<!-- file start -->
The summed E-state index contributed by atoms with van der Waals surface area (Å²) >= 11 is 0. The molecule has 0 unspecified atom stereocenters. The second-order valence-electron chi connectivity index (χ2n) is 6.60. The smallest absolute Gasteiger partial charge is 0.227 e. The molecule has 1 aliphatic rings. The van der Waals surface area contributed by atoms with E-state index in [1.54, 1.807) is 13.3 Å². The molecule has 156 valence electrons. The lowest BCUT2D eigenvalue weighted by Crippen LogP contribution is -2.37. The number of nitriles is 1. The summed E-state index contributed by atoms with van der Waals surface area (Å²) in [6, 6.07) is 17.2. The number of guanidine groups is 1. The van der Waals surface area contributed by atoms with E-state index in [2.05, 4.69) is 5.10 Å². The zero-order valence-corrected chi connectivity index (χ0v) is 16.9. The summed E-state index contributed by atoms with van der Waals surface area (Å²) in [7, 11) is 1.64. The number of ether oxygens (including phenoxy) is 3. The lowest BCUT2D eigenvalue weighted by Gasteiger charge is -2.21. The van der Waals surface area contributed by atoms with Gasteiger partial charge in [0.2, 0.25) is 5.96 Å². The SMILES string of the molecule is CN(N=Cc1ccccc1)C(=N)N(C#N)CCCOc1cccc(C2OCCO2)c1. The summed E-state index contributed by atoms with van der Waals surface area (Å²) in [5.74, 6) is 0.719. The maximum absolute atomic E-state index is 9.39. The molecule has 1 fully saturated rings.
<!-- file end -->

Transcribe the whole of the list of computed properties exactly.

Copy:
The summed E-state index contributed by atoms with van der Waals surface area (Å²) >= 11 is 0. The molecule has 0 unspecified atom stereocenters. The second-order valence-electron chi connectivity index (χ2n) is 6.60. The smallest absolute Gasteiger partial charge is 0.227 e. The molecule has 1 aliphatic rings. The van der Waals surface area contributed by atoms with E-state index in [1.54, 1.807) is 13.3 Å². The molecule has 156 valence electrons. The lowest BCUT2D eigenvalue weighted by Crippen LogP contribution is -2.37. The number of nitriles is 1. The summed E-state index contributed by atoms with van der Waals surface area (Å²) in [6, 6.07) is 17.2. The number of guanidine groups is 1. The van der Waals surface area contributed by atoms with E-state index in [2.05, 4.69) is 5.10 Å². The zero-order valence-corrected chi connectivity index (χ0v) is 16.9. The summed E-state index contributed by atoms with van der Waals surface area (Å²) in [7, 11) is 1.64. The number of ether oxygens (including phenoxy) is 3. The lowest BCUT2D eigenvalue weighted by Gasteiger charge is -2.21. The van der Waals surface area contributed by atoms with Gasteiger partial charge in [0.2, 0.25) is 5.96 Å². The SMILES string of the molecule is CN(N=Cc1ccccc1)C(=N)N(C#N)CCCOc1cccc(C2OCCO2)c1. The summed E-state index contributed by atoms with van der Waals surface area (Å²) in [5.74, 6) is 0.719. The maximum absolute atomic E-state index is 9.39. The molecule has 1 fully saturated rings.